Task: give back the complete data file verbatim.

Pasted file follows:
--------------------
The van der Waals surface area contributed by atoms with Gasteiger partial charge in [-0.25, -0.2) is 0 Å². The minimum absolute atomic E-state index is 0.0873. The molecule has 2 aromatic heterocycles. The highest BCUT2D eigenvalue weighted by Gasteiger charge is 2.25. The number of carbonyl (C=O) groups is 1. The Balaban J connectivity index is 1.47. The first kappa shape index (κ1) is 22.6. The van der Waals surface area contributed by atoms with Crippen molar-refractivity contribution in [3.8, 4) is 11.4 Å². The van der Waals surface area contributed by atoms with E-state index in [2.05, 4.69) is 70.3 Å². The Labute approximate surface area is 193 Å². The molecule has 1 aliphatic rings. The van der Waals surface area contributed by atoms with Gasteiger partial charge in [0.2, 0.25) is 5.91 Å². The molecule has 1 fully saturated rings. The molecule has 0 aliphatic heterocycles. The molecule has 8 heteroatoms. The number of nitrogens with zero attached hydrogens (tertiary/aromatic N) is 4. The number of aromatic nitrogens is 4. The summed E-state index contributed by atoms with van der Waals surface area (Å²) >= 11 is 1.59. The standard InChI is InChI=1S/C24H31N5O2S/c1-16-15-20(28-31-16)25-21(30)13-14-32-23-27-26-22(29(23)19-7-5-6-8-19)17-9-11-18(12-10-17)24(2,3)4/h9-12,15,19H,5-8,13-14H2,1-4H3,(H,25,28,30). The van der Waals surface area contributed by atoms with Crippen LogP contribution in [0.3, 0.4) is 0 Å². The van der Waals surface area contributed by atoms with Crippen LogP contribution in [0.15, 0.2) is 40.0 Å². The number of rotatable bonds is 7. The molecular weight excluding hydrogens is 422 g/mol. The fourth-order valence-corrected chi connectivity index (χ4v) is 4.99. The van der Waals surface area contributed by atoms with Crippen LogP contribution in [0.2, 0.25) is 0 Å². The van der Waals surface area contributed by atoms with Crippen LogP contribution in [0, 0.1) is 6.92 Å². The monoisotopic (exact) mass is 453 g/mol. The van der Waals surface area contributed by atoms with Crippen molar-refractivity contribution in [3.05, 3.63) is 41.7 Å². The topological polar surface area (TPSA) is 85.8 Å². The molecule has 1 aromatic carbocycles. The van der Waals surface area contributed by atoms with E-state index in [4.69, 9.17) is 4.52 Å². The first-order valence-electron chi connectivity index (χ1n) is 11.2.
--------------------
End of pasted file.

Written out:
The van der Waals surface area contributed by atoms with Gasteiger partial charge in [-0.25, -0.2) is 0 Å². The minimum absolute atomic E-state index is 0.0873. The molecule has 2 aromatic heterocycles. The highest BCUT2D eigenvalue weighted by Gasteiger charge is 2.25. The number of carbonyl (C=O) groups is 1. The Balaban J connectivity index is 1.47. The first kappa shape index (κ1) is 22.6. The van der Waals surface area contributed by atoms with Crippen molar-refractivity contribution in [3.8, 4) is 11.4 Å². The van der Waals surface area contributed by atoms with E-state index in [2.05, 4.69) is 70.3 Å². The Labute approximate surface area is 193 Å². The molecule has 1 aliphatic rings. The van der Waals surface area contributed by atoms with Gasteiger partial charge in [0.2, 0.25) is 5.91 Å². The molecule has 1 fully saturated rings. The molecule has 0 aliphatic heterocycles. The molecule has 8 heteroatoms. The number of nitrogens with zero attached hydrogens (tertiary/aromatic N) is 4. The number of aromatic nitrogens is 4. The summed E-state index contributed by atoms with van der Waals surface area (Å²) >= 11 is 1.59. The standard InChI is InChI=1S/C24H31N5O2S/c1-16-15-20(28-31-16)25-21(30)13-14-32-23-27-26-22(29(23)19-7-5-6-8-19)17-9-11-18(12-10-17)24(2,3)4/h9-12,15,19H,5-8,13-14H2,1-4H3,(H,25,28,30). The van der Waals surface area contributed by atoms with Crippen LogP contribution in [0.3, 0.4) is 0 Å². The van der Waals surface area contributed by atoms with Crippen LogP contribution in [0.15, 0.2) is 40.0 Å². The number of rotatable bonds is 7. The molecular weight excluding hydrogens is 422 g/mol. The fourth-order valence-corrected chi connectivity index (χ4v) is 4.99. The van der Waals surface area contributed by atoms with Crippen LogP contribution in [0.2, 0.25) is 0 Å². The van der Waals surface area contributed by atoms with Crippen LogP contribution in [0, 0.1) is 6.92 Å². The monoisotopic (exact) mass is 453 g/mol. The van der Waals surface area contributed by atoms with Crippen molar-refractivity contribution in [3.05, 3.63) is 41.7 Å². The topological polar surface area (TPSA) is 85.8 Å². The molecule has 1 aromatic carbocycles. The van der Waals surface area contributed by atoms with E-state index in [4.69, 9.17) is 4.52 Å². The first-order valence-electron chi connectivity index (χ1n) is 11.2.